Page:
The current KDC ward map. Each ward is currently represented by two councillors.
A representation review in the Kaipara district could dramatically shake up the democratic landscape.
The review could redefine Kaipara District Council (KDC) ward boundaries and shift the focus of power toward Mangawhai and Kaiwaka.
The review seeks to address the current under representation of the Kaiwaka -Mangawhai ward in favour of the Dargaville ward.
The review has also been triggered by the need to implement a new Maori ward.
Election Services general manager Dale Ofsoske made a presentation to KDC this month outlining different possible options for the new democratic format.
He explained that councillors must be allocated to each ward based on its population as a percentage of the total district population.
It is a binding rule that “representation variance” cannot be out by more than plus or minus 10 per cent.
However, population estimates from last year show that the Kaiwaka-Mangawhai ward is currently under represented by 38 per cent, while Dargaville is over represented by 21 per cent.
The Otamatea and West Coast-Central wards are sufficiently balanced.
Mr Ofsoske presented several potential options that would balance representation in the four communities, as well as the new Maori ward.
The first options dispensed with the existing four wards – Dargaville, Kaiwaka-Mangawhai, Otamatea, West Coast-Central – and instead combined them in various ways.
The option at the top of Mr Ofsoske’s list would see Dargaville, WC-Central and Otamatea combined with five councillors and Kaiwaka-Mangawhai stand alone with three councillors.
Alternatively, Kaiwaka-Mangawhai would be combined with Otamatea, with four councillors, while
Dargaville and WC-Central would be combined with three councillors.
Another option would merge all wards into a “super ward” that would have seven councillors.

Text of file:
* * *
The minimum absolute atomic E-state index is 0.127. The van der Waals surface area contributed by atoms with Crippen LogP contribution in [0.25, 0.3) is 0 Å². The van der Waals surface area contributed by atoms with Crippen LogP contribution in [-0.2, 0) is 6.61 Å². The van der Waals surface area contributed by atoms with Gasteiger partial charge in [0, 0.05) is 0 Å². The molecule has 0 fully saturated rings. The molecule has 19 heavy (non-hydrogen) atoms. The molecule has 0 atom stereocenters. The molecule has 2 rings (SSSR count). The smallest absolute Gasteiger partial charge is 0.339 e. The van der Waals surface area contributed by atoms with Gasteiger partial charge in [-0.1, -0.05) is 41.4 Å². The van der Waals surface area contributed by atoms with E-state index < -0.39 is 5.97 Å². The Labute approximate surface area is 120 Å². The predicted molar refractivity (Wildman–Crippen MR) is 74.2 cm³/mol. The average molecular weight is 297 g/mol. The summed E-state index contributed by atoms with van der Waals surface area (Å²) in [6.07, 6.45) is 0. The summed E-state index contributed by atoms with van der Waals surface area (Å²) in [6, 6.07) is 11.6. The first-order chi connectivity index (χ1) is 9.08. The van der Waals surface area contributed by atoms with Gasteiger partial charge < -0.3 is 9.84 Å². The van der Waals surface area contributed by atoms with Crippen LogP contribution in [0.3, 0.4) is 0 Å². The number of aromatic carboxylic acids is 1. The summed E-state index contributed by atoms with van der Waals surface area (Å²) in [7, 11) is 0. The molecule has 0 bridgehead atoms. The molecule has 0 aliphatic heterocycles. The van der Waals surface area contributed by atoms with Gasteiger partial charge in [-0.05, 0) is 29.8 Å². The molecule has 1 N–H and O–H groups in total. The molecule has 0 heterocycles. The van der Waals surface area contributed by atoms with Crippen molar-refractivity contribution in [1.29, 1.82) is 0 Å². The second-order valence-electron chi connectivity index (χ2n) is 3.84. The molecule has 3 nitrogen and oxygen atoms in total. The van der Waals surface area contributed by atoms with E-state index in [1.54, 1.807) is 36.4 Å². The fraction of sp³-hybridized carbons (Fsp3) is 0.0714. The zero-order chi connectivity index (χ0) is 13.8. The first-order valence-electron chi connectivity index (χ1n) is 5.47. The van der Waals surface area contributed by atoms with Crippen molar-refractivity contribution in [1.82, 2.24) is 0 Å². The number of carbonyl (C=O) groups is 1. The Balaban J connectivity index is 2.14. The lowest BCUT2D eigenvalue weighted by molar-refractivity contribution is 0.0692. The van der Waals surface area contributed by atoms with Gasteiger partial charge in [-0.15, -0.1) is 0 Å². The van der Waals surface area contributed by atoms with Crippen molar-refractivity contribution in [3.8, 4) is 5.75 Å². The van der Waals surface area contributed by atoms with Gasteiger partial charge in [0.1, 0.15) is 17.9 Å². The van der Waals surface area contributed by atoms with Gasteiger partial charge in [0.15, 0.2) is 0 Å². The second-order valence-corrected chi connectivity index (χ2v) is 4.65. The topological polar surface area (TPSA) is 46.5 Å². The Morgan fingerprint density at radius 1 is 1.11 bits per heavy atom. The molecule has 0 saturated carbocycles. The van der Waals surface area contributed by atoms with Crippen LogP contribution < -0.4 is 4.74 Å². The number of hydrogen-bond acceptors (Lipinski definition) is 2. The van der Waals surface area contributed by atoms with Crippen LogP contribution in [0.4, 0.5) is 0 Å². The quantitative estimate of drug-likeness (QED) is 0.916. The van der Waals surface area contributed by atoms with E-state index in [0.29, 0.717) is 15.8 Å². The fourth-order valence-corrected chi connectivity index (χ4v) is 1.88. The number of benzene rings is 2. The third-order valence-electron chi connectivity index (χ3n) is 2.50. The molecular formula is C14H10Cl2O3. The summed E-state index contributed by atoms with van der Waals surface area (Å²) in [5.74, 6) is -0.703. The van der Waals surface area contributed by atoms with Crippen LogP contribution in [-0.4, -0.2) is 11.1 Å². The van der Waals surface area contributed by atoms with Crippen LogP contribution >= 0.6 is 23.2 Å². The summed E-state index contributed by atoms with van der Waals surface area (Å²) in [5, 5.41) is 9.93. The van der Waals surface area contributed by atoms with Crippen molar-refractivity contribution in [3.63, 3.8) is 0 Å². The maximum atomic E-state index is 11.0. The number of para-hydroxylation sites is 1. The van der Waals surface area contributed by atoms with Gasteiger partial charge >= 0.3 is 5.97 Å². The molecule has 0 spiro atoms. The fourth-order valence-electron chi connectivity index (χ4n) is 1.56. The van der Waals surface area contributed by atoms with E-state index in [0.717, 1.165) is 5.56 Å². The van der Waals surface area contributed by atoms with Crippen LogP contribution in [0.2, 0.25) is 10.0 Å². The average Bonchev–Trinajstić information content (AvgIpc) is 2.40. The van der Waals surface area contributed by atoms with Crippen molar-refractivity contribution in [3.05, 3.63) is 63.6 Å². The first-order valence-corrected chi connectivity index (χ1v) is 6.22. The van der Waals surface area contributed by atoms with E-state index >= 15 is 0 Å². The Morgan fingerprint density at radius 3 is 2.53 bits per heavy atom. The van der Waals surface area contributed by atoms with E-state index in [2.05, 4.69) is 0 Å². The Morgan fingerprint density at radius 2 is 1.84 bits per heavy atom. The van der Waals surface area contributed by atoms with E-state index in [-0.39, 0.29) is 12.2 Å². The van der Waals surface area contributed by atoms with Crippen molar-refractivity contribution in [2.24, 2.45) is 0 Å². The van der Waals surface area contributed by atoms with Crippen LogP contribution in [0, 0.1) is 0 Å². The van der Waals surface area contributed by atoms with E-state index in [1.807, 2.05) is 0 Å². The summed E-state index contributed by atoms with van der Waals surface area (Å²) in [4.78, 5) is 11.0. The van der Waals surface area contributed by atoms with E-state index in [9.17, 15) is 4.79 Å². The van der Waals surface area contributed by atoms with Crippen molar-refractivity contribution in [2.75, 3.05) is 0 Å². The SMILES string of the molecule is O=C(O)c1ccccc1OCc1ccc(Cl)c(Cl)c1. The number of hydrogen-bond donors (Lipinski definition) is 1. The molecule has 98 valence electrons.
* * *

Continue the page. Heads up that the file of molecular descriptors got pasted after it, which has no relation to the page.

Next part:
Two further options would achieve balanced representation by having two “at large” councillors, voted on by the entire district, which would be split into an east and west ward.
For these variants, the balance of ward-based councillors would depend on whether Otamatea joined the east or west ward.
Mr Ofsoske also presented four options that would maintain the current four wards, however each option would leave at least one ward significantly under-represented.
The most compliant of the options would see Kaiwaka-Mangawhai with two councillors while the other three wards would get a single councillor each. In addition, there would be two “at large” councillors.
Another topic included in the review was whether to establish community boards in Dargaville and Mangawhai.
Community board members are elected by the public or appointed by Council, and their role is to advocate on behalf of communities to Council.
Council may delegate responsibilities to boards at its discretion. Some boards around New Zealand are charged with parks, community centres and grants.
The public will first be consulted on the review early next month after which the Council will decide on a single option for formal consultation in August or September.
Based on feedback, a final proposal will be notified in November which can be appealed.
The resulting decision will define the next year’s local government elections in Kaipara.